Multi-Channel Communication for Up to 4 Motors

Tilta Nucleus Nano II 358

The Nucleus Nano II combines camera control, gimbal control, and motor control into a single unit, and it also features multi-channel communication for controlling up to 4 motors. This allows the user to adjust focus, iris, zoom, and another axis, such as a geared variable ND filter. The Tilta Mirage Motorized VND can also be used by assigning the motor to a Control Handle.

Control Handle

The Control Handle is a nice accessory as it can power and charge the FIZ, but it gives you a better way to hold the Nucleus Nano II. If you’re pulling focus for long periods, having the FIZ in the palm of your hand can be tiring. The grip on the handle is wide enough to hold comfortably.

There are two options, but don’t get too excited as both are unavailable as of writing this review.

One without any motor control. This is primarily for powering the FIZ controller and giving you much more run time with the NP-50 type battery that goes into the bottom of the grip. It also has a DC out and two USB-C ports.

The second version is more advanced. It can control two more motors—a front wheel and a thumb joystick. The joystick has to be set using the Control Handle menu system. With this Control Handle, you can control four motors.

Compatibility with Other Tilta Wireless Control Systems

compatible with other tilta wireless motors and controllers

The Nucleus Nano II is compatible with other Tilta wireless control systems such as the original NanoNucleus-MMirage VND motor, etc.

Works with DJI Gimbals

compatible with dji ecosystem

The Nucleus Nano II looks to be a good companion for DJI gimbals. It supports control and communication and is compatible with RS2 & RS3 Pro gimbals. (The current firmware is not fully functional. More options will be added in a future update)

Camera Control

With the Fizz, you can control camera features such as ISO and Aperture. This feature isn’t fully functional yet. The plan is to have several makes and models added in the future.

Camera control makes it convenient if the camera is on a gimbal. To connect to a compatible camera, you go through the Nucleus Nano II motor via USB-C and select the camera in the Fiz menu. With the current firmware, camera control is not ready but will be in a future update.


The Tilta Nucleus Nano II is a major upgrade to the original Nano. Its slick FIZ and menu functions make changing settings and operating the system easy. The motors can pull focus and zoom with a Cinema Zoom lens very well, and stills lenses are easy to calibrate manually. I didn’t find any latency issues or communication problems. It seems to be a very stable system.

If you are a DJI Ronin user, you can integrate the Nucleus Nano II for even more flexibility. While not every feature is fully functional in the prerelease version, I can see where it’s going and where it will be. I have to remind myself it’s a $299 product, and at that price, it’s delivering a lot for the money. Did I mention it’s only $299? That price is mind-blowing!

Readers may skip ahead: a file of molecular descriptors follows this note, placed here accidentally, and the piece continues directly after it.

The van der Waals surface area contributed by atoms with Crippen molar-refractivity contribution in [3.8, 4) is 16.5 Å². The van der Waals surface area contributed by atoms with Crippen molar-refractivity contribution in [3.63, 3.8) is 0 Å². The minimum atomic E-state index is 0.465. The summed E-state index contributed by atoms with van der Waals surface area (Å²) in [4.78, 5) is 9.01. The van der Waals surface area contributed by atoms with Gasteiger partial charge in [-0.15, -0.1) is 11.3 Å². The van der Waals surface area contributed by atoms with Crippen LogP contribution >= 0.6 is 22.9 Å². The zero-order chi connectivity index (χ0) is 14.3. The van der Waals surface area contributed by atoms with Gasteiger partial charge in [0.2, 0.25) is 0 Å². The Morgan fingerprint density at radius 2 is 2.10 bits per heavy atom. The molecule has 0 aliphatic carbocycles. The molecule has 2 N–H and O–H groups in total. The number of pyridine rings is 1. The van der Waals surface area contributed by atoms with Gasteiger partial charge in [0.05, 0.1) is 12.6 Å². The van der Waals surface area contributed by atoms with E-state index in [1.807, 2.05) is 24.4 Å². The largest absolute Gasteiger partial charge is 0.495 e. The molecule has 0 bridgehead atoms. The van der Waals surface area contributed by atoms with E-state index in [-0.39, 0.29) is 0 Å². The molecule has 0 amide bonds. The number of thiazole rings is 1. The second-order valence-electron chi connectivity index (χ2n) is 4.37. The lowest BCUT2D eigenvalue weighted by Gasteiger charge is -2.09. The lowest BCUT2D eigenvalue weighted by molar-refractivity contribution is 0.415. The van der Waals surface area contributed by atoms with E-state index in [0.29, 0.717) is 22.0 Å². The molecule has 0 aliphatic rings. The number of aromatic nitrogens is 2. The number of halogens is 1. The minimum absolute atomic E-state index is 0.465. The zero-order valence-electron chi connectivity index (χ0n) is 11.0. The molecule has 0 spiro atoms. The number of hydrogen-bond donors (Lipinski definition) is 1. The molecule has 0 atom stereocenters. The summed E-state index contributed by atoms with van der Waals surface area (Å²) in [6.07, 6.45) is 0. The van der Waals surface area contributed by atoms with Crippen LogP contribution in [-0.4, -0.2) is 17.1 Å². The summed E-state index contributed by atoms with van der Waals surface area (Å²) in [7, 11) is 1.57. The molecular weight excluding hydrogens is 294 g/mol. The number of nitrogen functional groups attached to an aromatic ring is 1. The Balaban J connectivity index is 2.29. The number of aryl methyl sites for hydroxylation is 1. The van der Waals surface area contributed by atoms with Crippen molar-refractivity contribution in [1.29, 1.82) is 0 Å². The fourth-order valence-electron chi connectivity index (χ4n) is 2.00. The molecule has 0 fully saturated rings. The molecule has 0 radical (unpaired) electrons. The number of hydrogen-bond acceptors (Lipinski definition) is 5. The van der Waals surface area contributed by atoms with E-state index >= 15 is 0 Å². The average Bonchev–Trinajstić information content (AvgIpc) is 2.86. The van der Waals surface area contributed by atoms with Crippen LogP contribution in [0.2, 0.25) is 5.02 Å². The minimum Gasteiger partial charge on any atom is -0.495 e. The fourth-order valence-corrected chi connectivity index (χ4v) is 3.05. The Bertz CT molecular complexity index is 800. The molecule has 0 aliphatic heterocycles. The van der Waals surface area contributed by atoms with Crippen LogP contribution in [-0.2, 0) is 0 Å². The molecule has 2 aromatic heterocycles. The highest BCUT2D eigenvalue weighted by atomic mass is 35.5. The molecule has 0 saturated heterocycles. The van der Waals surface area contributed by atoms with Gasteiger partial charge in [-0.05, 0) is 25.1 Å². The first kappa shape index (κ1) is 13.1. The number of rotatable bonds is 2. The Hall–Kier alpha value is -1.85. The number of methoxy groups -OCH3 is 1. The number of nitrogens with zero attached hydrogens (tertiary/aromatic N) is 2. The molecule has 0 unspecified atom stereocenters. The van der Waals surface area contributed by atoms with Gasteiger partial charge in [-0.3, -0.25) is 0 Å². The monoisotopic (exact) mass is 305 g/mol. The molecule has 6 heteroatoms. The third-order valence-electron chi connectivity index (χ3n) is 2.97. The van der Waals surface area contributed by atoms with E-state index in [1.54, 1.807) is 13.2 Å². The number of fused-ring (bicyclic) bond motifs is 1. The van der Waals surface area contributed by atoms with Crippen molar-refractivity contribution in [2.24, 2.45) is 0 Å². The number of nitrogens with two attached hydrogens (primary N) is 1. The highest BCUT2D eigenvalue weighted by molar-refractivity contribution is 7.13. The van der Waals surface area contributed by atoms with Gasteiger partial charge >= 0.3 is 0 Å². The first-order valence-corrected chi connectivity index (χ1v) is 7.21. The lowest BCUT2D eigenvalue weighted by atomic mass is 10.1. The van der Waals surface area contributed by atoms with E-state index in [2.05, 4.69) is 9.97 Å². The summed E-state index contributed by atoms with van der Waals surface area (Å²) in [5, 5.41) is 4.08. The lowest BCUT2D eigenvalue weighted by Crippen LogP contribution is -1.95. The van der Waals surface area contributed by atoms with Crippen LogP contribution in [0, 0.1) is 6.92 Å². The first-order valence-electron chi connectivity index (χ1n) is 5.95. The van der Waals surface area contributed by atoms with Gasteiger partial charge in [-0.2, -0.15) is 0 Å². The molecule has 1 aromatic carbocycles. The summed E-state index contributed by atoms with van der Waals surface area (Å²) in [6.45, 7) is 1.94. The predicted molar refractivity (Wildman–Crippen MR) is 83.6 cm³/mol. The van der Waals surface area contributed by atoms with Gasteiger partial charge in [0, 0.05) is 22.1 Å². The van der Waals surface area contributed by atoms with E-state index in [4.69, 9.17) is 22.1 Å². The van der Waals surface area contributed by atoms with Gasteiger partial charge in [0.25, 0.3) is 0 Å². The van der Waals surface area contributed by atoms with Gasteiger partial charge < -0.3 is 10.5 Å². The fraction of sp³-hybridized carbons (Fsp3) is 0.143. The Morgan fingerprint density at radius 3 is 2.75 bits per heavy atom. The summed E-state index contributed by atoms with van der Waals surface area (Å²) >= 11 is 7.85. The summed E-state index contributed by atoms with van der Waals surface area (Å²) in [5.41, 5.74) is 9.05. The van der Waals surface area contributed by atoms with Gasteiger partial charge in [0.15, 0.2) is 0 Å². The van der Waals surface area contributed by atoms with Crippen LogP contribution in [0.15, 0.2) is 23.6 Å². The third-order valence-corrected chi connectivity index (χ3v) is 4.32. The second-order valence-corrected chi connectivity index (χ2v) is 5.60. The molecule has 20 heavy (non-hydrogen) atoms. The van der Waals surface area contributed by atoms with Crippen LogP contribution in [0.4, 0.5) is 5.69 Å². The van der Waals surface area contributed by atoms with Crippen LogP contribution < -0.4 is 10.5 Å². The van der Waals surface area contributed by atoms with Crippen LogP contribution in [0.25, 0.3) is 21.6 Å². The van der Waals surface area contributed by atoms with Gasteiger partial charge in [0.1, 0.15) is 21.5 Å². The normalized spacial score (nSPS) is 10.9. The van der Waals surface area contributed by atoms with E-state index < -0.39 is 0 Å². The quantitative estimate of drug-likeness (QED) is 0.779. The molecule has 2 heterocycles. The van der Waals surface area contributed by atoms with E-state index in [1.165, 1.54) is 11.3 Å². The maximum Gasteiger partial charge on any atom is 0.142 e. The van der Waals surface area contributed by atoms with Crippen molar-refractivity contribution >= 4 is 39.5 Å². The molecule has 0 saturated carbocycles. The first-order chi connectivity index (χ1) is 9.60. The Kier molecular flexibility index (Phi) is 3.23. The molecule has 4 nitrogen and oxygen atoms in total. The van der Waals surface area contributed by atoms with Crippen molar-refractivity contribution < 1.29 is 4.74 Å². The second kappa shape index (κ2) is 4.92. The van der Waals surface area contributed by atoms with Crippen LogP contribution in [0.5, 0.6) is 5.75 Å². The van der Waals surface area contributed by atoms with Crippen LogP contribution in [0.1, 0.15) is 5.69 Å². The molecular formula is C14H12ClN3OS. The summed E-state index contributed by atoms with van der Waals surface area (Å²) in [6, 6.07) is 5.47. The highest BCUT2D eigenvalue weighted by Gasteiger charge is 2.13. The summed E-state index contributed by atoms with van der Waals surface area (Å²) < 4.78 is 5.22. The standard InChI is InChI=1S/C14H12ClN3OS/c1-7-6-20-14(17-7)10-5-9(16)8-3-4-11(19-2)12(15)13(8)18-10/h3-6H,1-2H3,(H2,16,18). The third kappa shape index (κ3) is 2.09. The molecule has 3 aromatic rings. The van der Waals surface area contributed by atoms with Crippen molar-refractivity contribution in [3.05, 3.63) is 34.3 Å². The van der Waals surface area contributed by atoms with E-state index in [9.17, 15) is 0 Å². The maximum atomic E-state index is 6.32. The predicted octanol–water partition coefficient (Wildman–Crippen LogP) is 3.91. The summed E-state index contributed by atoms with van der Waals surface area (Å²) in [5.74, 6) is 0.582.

Is it worth upgrading, too? I think so, as the basic kit is only $299. The motors are much stronger, and its overall user experience is very good. The LCD screen is clear and easy to navigate. Much better than the original.

Worth mentioning several features are not activated on the early-release firmware. The current firmware as of 9/1/2023 fully supports all controls for the BMPCC 4K, 6K, 6K Pro.

The firmware partially supports Sony FX3, A7S3, A7R5, ZV-E1, ZV-E10, and Canon R7 for settings such as Run/Stop, Shutter Speed, ISO, and Iris.

Run Stop is currently supported for camera systems including all mentioned above, as well as Sony A7C, A7M4, A7R3, Canon R6M1, Panasonic S1H, GH6, and S5M2 via an optional Advanced Side Handle Run/Stop Cable. More cameras and functionality will be added via regular firmware updates.

This is a bit of a bummer, but Tilta is throwing so much at the Nano II at this impressive low price point I’m going to give them the benefit of the doubt on the promised features. However, as it is today, it’s a terrific bargain indeed for what it can do on release.

Price & Availability

The basic Nucleus Nano II retails for $299 USD and is shipping now. You get the controller and a single motor, plus the accessories listed below.

  • Tilta Nucleus-Nano II FIZ Wireless Lens Control System
  • Nucleus Nano II Handwheel Controller
  • Tilta Nucleus Nano II FIZ Lens Control Motor Kit
  • USB-C Power Cable (11.8″)
  • Lens Ring Adapter
  • 15mm Rod (4″)
  • 15mm Rod Clamp Adapter with 1/4″-20 Screws
  • Allen Key
  • Carrying Case
  • Limited 1-Year Manufacturer Warranty (Electrical)
  • Limited 2-Year Manufacturer Warranty (Mechanical)

A single Tilta Nucleus Nano II FIZ Lens Control Motor Kit retails for $119 USD. The Nucleus Nano II Handwheel Controller is also available and retails for $169 USD. Kits with two or three motors will cost around $700 USD. The hand grips are currently not available, and pricing hasn’t been announced.